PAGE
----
Sign up for the Better Biosecurity email series today

Nicole Hinks moved to Orange from Sydney as a new landholder and has established a series of biosecurity practices to protect her livestock and property. You can hear about Nicole’s farm biosecurity in the video below.


Following a biosecurity plan is crucial for producers to deliver high-quality products, maintain market access, and maximize profits.

By implementing effective biosecurity practices, producers can prevent the introduction and spread of diseases and pests that could harm their products. This protects their brand reputation, consumer trust, and reduces the risk of financial losses.

A well-executed biosecurity plan is a proactive investment in the long-term success of the business and the sustainability of the agricultural industry.

Megan Halcroft manages a sheep stud in Hampton and uses her biosecurity planning to maintain her brand and access to marketing. Watch the video below to better understand the value of biosecurity planning and implementation for market access.


With the emerging risk of foot-and-mouth disease and lumpy skin disease, it is important you are familiar with the symptoms and know what to do if you suspect a case on your land.

Any animal showing suspect signs of either disease must be reported to your local private veterinarian, a Local Land Services District Veterinarian or the Emergency Animal Disease Watch Hotline (1800 675 888).


There are several vectors that spread farm biosecurity threats.

Make sure your farm biosecurity plan identifies these potential pathways and that you have adequate mitigation methods in place to protect your farm.

Think about how you can minimise the risk of introducing diseases, pests and weed seeds at each checkpoint or biosecurity zone around your farm. Biosecurity should become a habit as you build your plan around daily, monthly or yearly farm routines.

High-risk vectors can be transferred by:


Come clean-go clean! This is imperative for vehicles, footwear, equipment and machinery.

Many diseases can be carried onto your property via dirt, manure or grass. To determine if your current farm biosecurity plan hygiene practices are up to date see the AUSVETPlan Decontamination Manual for the latest information on decontamination procedures and recommended disinfectants.

Consider people coming onto your farm as well. Have they been on other farms recently? Refer to the Department of Agriculture, Fisheries and Forestry for the latest advice to overseas travelers. Simple things like having signage at your farm entrances will ensure biosecurity is kept ‘front of mind’ to any visitor or farm worker.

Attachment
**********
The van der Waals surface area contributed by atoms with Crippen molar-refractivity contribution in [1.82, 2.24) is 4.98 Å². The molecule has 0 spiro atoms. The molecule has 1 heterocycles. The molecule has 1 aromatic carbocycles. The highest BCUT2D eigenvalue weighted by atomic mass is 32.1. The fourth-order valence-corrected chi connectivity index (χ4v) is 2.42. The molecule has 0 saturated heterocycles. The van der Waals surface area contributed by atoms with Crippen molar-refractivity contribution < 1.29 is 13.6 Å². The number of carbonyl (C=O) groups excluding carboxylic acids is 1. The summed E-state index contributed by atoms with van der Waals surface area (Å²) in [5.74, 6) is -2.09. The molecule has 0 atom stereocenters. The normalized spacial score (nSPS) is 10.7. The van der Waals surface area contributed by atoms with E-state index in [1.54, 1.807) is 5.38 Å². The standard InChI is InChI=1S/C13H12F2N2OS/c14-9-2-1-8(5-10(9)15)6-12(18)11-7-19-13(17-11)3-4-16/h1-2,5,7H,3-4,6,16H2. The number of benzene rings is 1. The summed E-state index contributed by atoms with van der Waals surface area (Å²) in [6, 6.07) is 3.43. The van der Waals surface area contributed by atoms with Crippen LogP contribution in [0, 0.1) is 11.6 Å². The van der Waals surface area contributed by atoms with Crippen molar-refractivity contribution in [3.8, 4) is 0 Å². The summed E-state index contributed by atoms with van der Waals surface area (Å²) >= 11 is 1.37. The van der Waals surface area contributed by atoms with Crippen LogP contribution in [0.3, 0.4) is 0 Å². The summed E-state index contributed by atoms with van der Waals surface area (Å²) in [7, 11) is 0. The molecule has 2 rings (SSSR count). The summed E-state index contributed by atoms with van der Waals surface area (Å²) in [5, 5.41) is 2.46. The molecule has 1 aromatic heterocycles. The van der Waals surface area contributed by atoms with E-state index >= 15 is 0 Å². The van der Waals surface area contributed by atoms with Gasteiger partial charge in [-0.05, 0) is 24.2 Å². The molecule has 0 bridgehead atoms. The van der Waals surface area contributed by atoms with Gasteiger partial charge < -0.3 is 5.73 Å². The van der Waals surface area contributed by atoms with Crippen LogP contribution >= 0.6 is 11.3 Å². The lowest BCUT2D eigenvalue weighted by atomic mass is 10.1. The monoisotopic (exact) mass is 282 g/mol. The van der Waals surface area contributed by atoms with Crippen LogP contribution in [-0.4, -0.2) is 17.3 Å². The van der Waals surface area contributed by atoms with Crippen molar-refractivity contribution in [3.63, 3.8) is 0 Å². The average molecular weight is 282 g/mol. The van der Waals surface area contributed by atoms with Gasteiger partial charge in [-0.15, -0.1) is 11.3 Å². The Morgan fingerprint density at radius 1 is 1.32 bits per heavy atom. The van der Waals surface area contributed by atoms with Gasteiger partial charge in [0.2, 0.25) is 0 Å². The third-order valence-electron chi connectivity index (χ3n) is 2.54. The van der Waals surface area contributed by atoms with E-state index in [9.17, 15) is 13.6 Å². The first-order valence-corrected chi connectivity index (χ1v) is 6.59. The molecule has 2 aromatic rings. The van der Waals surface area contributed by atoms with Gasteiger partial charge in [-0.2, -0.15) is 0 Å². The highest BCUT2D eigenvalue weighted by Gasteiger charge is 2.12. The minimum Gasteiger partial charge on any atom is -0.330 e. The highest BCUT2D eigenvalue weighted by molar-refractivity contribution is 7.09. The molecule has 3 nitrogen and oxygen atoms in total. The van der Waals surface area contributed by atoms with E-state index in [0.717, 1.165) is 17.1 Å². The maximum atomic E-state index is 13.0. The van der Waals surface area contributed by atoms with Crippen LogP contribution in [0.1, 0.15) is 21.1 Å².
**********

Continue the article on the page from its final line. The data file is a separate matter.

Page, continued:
Farms in NSW can implement a Biosecurity Management Plan to provide extra protection against biosecurity risks caused by unlawful entry.

Ensure all of your staff and family are trained in husbandry, management and disease recognition.


Ensure that your farm biosecurity plan sets quarantine periods for new stock, and your own stock returning (ie from agricultural shows, agistment, etc).

The minimum quarantine period recommended for foot-and-mouth disease is 15 days, and 17 days for lumpy skin disease.

When purchasing in livestock always request an Animal Health Declaration (AHD) with your national vendor declaration. Free downloadable copies of all AHDs can be found on the Farm Biosecurity website.

And remember; all livestock that are moved onto your property need to be transferred on the national livestock identification system (NLIS) database onto your property identification code (PIC) within two days.


Animal Health Australia (AHA) has several online emergency animal disease training courses available for all producers.

The Emergency Animal Disease Foundation Course outlines how a response would be managed in Australia and gives you a great overview.

The Foot-And-Mouth Disease Awareness Protecting your Livelihood and Community Course emphasises everyone’s role in preventing, reporting and responding to foot-and-mouth disease.

For more information and to register please visit the AHA website.

Remember it’s important to keep training records.


Use the knowledge gained through the AHA emergency animal disease training, NSW DPI and Local Land Services websites.

Prepare for an emergency animal disease event on your farm, in the region or in the country.

Practice makes perfect, and you’ll be surprised how many things you learn through this process.


If you have cattle, sheep, goats, pigs, bison, buffalo, deer, camelids, equines (ie horses and donkeys) and poultry (100 or more), you need to register for a PIC.

Please submit your annual land and stock return by 31 August every year (even if you don’t have any animals).